TREND-2This studies covers different tasks.
Trapped radiation belt models based on the NASA models AP-8 and AE-8 and on data from Soviet satellites have been produced in the Soviet Union. The Soviet models have been evaluated and compared to the NASA models.
The UNIRAD software package has been extended and upgraded. A new external magnetic field model has been added and pitch angle dependence has been implemented. New trapped proton and electron models based on CRRES data have been added and new user interfaces have been written. The calculation of (B,L) coordinates has been hardwired into TREP to assure that the correct geomagnetic field models are used to access the trapped particle models. A study was made of the secular motion of the South Atlantic Anomaly and a correction for this effect was added to TREP.
A comprehensive and detailed description of the CRRES satellite, its payload and the data base formats has been compiled. The AZUR data base has been obtained from NSSDC.
The limitations of the (B,L) coordinate system at low altitudes already were noted in the previous TREND study. We found that a weighted average of the atmospheric density over a drift shell is much more effective to order trapped proton fluxes at low altitudes and may account for solar cycle variations of these fluxes. A program to calculate the density average, developed by A. Hassitt at UCSD, has been upgraded and extended. It has been applied to the flux distribution in the AP-8 models.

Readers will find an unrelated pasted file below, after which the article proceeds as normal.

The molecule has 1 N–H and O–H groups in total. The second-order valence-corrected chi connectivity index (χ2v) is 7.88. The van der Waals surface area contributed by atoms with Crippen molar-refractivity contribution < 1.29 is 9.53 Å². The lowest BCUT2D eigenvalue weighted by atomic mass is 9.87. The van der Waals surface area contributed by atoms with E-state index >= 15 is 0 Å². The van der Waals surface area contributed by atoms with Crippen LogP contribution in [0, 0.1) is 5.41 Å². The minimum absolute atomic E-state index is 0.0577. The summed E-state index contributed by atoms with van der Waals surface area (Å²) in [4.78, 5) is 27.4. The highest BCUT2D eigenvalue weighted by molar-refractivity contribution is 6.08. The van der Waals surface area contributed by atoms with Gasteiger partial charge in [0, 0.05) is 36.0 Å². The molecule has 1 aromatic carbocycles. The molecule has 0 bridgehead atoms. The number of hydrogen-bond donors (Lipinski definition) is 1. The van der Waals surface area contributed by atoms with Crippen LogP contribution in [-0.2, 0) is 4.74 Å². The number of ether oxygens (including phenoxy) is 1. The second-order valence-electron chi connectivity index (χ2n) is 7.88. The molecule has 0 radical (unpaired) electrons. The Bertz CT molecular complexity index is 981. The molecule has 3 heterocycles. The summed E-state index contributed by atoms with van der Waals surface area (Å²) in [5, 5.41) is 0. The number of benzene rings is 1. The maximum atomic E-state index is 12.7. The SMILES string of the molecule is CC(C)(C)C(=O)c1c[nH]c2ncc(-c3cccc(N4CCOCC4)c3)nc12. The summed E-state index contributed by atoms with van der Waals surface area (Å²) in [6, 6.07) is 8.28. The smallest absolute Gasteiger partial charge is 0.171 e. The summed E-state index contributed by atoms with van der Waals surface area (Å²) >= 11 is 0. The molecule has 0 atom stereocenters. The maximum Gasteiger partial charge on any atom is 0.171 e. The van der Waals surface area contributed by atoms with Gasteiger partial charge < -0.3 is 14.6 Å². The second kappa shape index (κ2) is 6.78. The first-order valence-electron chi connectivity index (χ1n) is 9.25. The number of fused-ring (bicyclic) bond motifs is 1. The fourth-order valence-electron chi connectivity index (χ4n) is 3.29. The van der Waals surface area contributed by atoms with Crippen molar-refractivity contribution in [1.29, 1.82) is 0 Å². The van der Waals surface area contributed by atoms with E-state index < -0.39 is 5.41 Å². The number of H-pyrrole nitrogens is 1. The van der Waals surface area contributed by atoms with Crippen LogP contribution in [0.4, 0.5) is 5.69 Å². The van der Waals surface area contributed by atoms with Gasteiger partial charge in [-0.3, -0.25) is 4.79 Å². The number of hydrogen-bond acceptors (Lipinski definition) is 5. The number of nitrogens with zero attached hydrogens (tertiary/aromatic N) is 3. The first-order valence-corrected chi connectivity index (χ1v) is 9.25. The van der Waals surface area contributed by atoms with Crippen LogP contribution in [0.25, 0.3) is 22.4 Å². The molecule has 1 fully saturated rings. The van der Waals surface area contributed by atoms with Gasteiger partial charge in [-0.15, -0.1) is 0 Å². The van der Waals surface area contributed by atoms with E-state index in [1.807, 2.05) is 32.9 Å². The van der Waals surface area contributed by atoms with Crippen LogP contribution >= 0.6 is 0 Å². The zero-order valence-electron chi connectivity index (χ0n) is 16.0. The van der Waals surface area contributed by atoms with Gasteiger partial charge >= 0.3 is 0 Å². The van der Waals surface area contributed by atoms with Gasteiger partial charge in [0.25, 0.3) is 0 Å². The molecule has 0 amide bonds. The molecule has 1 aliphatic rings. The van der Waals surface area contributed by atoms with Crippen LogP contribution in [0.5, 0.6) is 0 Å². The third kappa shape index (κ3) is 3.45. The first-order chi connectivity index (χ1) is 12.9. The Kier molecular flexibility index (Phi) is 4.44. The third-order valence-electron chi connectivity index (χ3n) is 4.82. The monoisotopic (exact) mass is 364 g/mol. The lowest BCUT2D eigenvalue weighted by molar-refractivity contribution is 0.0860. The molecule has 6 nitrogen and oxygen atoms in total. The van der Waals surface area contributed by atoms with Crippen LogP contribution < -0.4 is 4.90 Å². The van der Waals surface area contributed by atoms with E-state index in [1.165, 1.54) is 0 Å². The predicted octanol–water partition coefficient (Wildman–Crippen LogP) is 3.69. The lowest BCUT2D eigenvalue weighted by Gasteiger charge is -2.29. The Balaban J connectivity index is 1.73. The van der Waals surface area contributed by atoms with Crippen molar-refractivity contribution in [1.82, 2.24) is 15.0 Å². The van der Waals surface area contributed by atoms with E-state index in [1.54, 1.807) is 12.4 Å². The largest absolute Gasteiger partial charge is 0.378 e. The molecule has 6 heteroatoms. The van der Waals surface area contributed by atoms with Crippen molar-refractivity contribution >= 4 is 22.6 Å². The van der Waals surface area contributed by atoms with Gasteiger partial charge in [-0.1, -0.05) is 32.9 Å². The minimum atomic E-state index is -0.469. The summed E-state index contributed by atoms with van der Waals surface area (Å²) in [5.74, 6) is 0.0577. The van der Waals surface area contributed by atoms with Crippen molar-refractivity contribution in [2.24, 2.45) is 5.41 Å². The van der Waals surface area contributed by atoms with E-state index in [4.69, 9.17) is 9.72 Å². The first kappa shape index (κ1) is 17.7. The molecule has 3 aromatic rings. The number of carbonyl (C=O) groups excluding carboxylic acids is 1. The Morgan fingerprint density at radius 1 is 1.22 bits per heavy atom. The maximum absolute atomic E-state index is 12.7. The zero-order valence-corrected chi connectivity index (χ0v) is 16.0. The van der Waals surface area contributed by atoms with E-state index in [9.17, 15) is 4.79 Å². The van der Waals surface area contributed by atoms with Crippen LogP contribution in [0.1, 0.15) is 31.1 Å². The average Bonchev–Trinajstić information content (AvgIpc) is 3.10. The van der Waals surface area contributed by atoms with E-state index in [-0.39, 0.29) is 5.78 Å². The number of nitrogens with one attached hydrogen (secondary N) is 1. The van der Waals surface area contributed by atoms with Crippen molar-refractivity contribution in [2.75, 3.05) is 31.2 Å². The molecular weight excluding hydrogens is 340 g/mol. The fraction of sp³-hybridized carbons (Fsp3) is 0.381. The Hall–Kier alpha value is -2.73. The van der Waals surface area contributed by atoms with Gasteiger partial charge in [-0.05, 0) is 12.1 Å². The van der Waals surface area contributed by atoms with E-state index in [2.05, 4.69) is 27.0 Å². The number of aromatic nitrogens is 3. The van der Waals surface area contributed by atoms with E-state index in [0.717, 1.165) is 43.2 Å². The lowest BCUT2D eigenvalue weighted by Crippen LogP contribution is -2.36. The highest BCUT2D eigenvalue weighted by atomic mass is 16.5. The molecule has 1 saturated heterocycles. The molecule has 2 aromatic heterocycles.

A statistical survey of the geostationary Meteosat-3 SEM-2 electron flux data was made. Average fluxes, energy spectra, anisotropies and flux level probabilities have been determined as a function of local time and geomagnetic activity indices. A wavelet analysis suggests a minimum repeat period of 3 hours for injection events.
The local time distribution of LANL geosynchronous electron fluxes and of electron data from the MEA and HEEF instruments on CRRES has been compared to the distribution of the Meteosat-3 SEM-2 electron measurements. There is good agreement between the HEEF and MEA data and between the MEA and SEM-2 data, but there are significant differences with the LANL data. The agreement between the MEA, HEEF and SEM-2 data marks them as valuable databases for new radiation belt models.
Electron pitch angle distributions were obtained from the MEA data. Different coordinate systems have been used to map the observed fluxes and their standard deviation. A new electron flux model in the (alpha0,L) coordinate system has been produced.
The geostationary GOES-7 energetic particle data were correlated with the Meteosat-3 SEM-2 electron data. Correlation coefficients between Kp and the GOES-7 electron flux have been determined. Periods of 27 and 13 days appear in the electron data, and a period of 22 days in the proton data. The GOES-7 data revealed that the SEM-2 electron flux at high energy contains a substorm component.